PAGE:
The camouflage on all three vehicle uses the same three color scheme RLM71 Dark Green, FS26440 Gray, and a 2-to-1 mix of Radome and flat white. These are applied in broad angled swaths with hard edges. "Max" has the hood and front armor plate painted RLM79 Sandy Brown, with hard edged "squiggles" in RLM71 Dark Green. I used an online paint conversion chart to find which of the paints I owned matched with the paints called out. I am terrible at mixing colors so opted for straight FS33613 Radome Tan (MMP-070) from Mission Models as a replacement for the Radome/flat white mix. At least to my eyes the straight Mission Models paint appeared slightly lighter than the straight Mr. Color paint.
(Note: I thin all acrylic paints 50/50 with Tamiya Acrylic Thinner. I mix the paint in the color cup with a round toothpick stuck in the end to prevent the paint mix from pouring out. I fill and empty a disposable pipette until mixed. Then attach the color cup on my Aztec 401 airbrush, Black tip (0.40 High flow acrylic), set at 20 lbs. pressure.)
Primer and Base Coat: All the interior walls, floor, cabinets, fixtures and drivers compartment bits-and-pieces were primed with Krylon ColorMaxx Gray Primer.
The frame and body exterior were primed with Krylon ColorMaxx Flat Black Paint+Primer. Both of these products spray on "fire-hose thick" but dry down to a tight coat that shows all the detail (and any flaws). Let the primer coats dry and de-gas at least overnight (though a full 24-hours is better).
Interior, Tools, and other Details: After priming with Krylon Gray Primer the interior wooden parts (floor (Part C1), and assembled left and right hand cabinets) were painted Tamiya Dark Yellow from a spray can (TS-3). After drying I applied an uneven, light coating of Burnt Umber oil paint. Allow this to dry for 15 to minutes then wipe off in the direction of the wood grain. You don't want to wipe it off completely, just enough to make streaks to simulate wood grain. Allow the oil paints to dry for a couple of days between applications. I repeat the same coat-streaking wipe-dry process with Burnt Sienna and finally Yellow Ochre oil paints. I used this same technique on the table and pull-out shelf, but these were base coated with Model Master Acryl Wood (no. 4673).
After the last oil coat I let the model dry for about a week, you want the oils well set before moving to the next step, which is: Apply a coat of hairspray as a chipping medium and allow it to dry (about five to ten minutes). Any brand will do, I use TRESemme' Extra Hold. Over the hairspray I apply the main interior color, Tamiya Dark Sea Grey (XF-54) using my airbrush. Give this coat about 15 to 20-minutes to dry (so it is dry-to-the-touch). Once dry, use an old stiff bristle paint brush dipped in water to gently scrub the floor and cabinets. The water will activate the hairspray so as you scrub the grey paint will begin to loosen creating chips. Be careful not to scrub to hard or use too much water as this may remove too much paint. I made heavier wear in areas that would get heavier use, such as around the swivel chairs and edges of cabinet doors. The images show views of the painted and weathered command compartment.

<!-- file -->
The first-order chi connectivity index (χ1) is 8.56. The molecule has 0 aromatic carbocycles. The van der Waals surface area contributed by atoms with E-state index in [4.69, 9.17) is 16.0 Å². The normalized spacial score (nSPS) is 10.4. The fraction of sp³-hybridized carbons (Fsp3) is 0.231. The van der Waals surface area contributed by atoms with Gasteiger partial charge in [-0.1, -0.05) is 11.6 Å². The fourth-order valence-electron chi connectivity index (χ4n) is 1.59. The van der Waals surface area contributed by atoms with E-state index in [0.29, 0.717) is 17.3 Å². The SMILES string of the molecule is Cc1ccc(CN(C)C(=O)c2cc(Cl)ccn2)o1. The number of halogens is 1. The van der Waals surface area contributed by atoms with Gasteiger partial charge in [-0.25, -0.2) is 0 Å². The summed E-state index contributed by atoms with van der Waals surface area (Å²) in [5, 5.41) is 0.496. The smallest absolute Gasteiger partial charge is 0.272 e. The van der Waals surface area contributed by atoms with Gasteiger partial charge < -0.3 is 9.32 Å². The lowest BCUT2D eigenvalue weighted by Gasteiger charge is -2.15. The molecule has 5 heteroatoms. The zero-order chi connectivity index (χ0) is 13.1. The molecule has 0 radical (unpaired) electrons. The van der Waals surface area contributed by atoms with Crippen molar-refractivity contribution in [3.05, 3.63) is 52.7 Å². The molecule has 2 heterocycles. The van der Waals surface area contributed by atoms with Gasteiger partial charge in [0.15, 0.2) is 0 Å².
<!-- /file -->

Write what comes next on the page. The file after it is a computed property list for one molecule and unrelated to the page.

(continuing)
When spraying the floor and cabinets mix enough grey to spray the interior of the side walls and the back of the driver's compartment wall. The other interior components swivel seats, radios, lamp, table, etc., were painted per the instruction call-outs. I substituted the following colors for those listed in the instructions: Tamiya XF-2 Flat White, XF-49 Khaki, XF-61 Dark Green, XF-63 German Grey, XF-64 Red Brown, XF-85 Rubber Black, Lifecolor LC11 Bright Green, and Model Master Acryl Brass (no. 4872) and Wood (no. 4673). For the interior parts that are silver I used Model Master Acryl Steel (no. 4979) as my jar is a medium silver color. For the radio silver I wanted a brighter color so I used Mission Models Aluminum (MMM-003).
The driver's compartment and inside of the hood were airbrushed Mr. Color H80/C54 Khaki Green.
Camouflage Coats: After the primer coat and masking the front windows, the roof, lower sides, hood front, and upper right front were sprayed with Mission Models Radome, allowing some of what's underneath to show through along the edges and in recesses. Let this dry for a good 24-hours. (Note: Best to work from light to dark colors.)
I then masked the Radome color on the sides and rear for the gray. (The color call out is for FS26440, but FS36440 [flat gull gray] is essentially the same color [and much easier to find].) I used Model Master enamel flat gull gray (No. 1730) thinned with Testors airbrush thinner, and sprayed at 20-psi. This coat is then left to dry for 24-hours.